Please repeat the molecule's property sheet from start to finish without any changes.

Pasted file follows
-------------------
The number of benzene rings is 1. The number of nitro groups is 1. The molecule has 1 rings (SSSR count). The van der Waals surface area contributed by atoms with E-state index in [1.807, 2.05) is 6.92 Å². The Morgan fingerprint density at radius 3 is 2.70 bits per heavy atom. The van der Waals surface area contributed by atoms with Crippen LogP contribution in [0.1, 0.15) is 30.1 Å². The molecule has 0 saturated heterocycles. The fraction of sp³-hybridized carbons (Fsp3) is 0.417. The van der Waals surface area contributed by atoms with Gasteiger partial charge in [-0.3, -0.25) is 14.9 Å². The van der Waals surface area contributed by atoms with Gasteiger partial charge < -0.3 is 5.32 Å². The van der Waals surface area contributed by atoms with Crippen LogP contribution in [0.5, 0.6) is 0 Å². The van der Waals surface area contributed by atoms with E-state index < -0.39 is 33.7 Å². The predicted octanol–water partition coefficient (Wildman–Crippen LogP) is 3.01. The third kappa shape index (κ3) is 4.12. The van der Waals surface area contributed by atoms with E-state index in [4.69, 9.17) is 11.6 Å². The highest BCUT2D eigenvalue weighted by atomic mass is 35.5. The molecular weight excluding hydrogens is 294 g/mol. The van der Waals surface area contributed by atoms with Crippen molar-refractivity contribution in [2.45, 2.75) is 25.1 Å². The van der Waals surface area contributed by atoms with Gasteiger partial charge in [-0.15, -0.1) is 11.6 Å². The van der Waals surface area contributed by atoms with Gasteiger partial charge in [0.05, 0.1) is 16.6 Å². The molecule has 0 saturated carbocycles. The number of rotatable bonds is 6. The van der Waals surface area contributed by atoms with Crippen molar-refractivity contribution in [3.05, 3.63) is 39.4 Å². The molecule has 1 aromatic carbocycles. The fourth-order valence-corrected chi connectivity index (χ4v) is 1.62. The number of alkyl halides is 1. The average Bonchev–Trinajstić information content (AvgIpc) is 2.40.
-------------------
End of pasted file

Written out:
The number of benzene rings is 1. The number of nitro groups is 1. The molecule has 1 rings (SSSR count). The van der Waals surface area contributed by atoms with E-state index in [1.807, 2.05) is 6.92 Å². The Morgan fingerprint density at radius 3 is 2.70 bits per heavy atom. The van der Waals surface area contributed by atoms with Crippen LogP contribution in [0.1, 0.15) is 30.1 Å². The molecule has 0 saturated heterocycles. The fraction of sp³-hybridized carbons (Fsp3) is 0.417. The van der Waals surface area contributed by atoms with Gasteiger partial charge in [-0.3, -0.25) is 14.9 Å². The van der Waals surface area contributed by atoms with Gasteiger partial charge < -0.3 is 5.32 Å². The van der Waals surface area contributed by atoms with Crippen LogP contribution in [0.5, 0.6) is 0 Å². The van der Waals surface area contributed by atoms with E-state index < -0.39 is 33.7 Å². The predicted octanol–water partition coefficient (Wildman–Crippen LogP) is 3.01. The third kappa shape index (κ3) is 4.12. The van der Waals surface area contributed by atoms with E-state index in [4.69, 9.17) is 11.6 Å². The highest BCUT2D eigenvalue weighted by atomic mass is 35.5. The molecular weight excluding hydrogens is 294 g/mol. The van der Waals surface area contributed by atoms with Crippen molar-refractivity contribution in [2.45, 2.75) is 25.1 Å². The van der Waals surface area contributed by atoms with Gasteiger partial charge in [-0.15, -0.1) is 11.6 Å². The van der Waals surface area contributed by atoms with Gasteiger partial charge in [0.05, 0.1) is 16.6 Å². The molecule has 0 saturated carbocycles. The number of rotatable bonds is 6. The van der Waals surface area contributed by atoms with Crippen molar-refractivity contribution in [3.05, 3.63) is 39.4 Å². The molecule has 1 aromatic carbocycles. The fourth-order valence-corrected chi connectivity index (χ4v) is 1.62. The number of alkyl halides is 1. The average Bonchev–Trinajstić information content (AvgIpc) is 2.40.